“I’m trying to find somewhere that I can smoke it legally,” Smith said. “I would like to find a house.”

Edwards has family in Vancouver and said he planned to spend the afternoon with them enjoying the product before returning home.

“Of course, I’m going to consume in Washington; I have family here,” Edwards said. “I’m going to stay at their place, consume it and then go back home when it wears off.”

Leavitt cut the ribbon and opened the store just after 11 a.m.

“I want to encourage all of you to enjoy the use of marijuana within the legal confines,” Leavitt said.

At about 11:15 a.m., the store announced it would allow customers in 10 at a time. Identification was required, and purchases could only be made with cash. An ATM was set up at the store for bank withdrawals.

Meanwhile, a freeway reader board operated by the Washington Department of Transportation was carrying this message: “Drive high and get a DUI.”

In addition to the customers, the area was swarming with media representatives, curiosity seekers and those who just sought to witness a bit of state history.

“The line’s a little long and the prices are a little high, but I think it’s a great thing,” said Marie, a customer at Vancouver Pizza, who was watching the festivities from across the street.

Deanna Pauli-Hammond, a candidate for Clark County Clerk, also visited the scene, just to check it out.

“I wanted to see the activities,” Pauli-Hammond said. “I think this is a good thing for the community. I think it’s actually going to help keep crime down. We need that.”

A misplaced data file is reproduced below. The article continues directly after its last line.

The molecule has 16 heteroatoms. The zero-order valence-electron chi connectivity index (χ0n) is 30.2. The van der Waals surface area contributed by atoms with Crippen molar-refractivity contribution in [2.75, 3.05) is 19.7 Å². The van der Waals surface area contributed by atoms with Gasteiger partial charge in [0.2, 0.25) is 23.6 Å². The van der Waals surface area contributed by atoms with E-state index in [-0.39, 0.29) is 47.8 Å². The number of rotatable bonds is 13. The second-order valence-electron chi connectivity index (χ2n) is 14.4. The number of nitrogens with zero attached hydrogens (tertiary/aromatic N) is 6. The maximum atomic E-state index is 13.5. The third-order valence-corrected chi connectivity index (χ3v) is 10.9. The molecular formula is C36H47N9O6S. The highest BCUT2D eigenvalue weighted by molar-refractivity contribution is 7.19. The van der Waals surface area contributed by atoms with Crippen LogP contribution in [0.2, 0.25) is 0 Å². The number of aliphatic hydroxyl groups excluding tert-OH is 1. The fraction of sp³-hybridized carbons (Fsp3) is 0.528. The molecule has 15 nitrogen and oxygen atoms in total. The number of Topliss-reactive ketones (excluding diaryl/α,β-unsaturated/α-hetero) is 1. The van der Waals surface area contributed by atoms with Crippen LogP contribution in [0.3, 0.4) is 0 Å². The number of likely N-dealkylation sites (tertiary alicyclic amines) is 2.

After noon, the line grew even longer — and some buyers, including Penticoff, found themselves trapped by illegal parking outside the store.

“I just can’t wait to get home,” Penticoff said, showing off the 2-gram bag of Sour Kush he bought from the store. “My mouth’s watering.”

Also Wednesday, the medical marijuana grower Grow Systems Northwest was handing out samples for free, though it accepted donations. The company’s owner, Adam Alexander, said the move was in response to high prices at the store.

“If people have to pay $25 a gram, we need to do something,” Alexander said.

Alexander drew the attention of Vancouver police officers who were on scene. He was advised that it was illegal to share, distribute or give away marijuana outside a legal store.

“There’s an education piece to this about the law,” said Tyler Chambers, a detective with the Vancouver Police Department. “You can’t share it, give it away or distribute it in any shape or form.”

Chambers warned Alexander, but police didn’t arrest him.

“At this point, I don’t think it was an intentional thing,” Chambers said.

Alexander said he appreciated them talking with him.

“I appreciate you guys being so cool,” Alexander told them before leaving the area.

An impromptu street fair put on by Viridian Sciences, dubbed Weed and Weenies, was in full force in a parking lot two blocks south of the store.

Main Street Marijuana employees said they expected to have enough supply for customers for the rest of the week. Another shipment is due in on Friday.

A second licensee, New Vansterdam, has received its permits and plans a Friday opening. That store, at 6515 E. Mill Plain Blvd., has about 30 pounds of marijuana secured for its 8 a.m. grand opening.

For more information, visit The Columbian’s Cannabis Chronicles blog at http://cannabis-chronicles.com.

Lou Brancaccio and John Hill of The Columbian contributed to this story.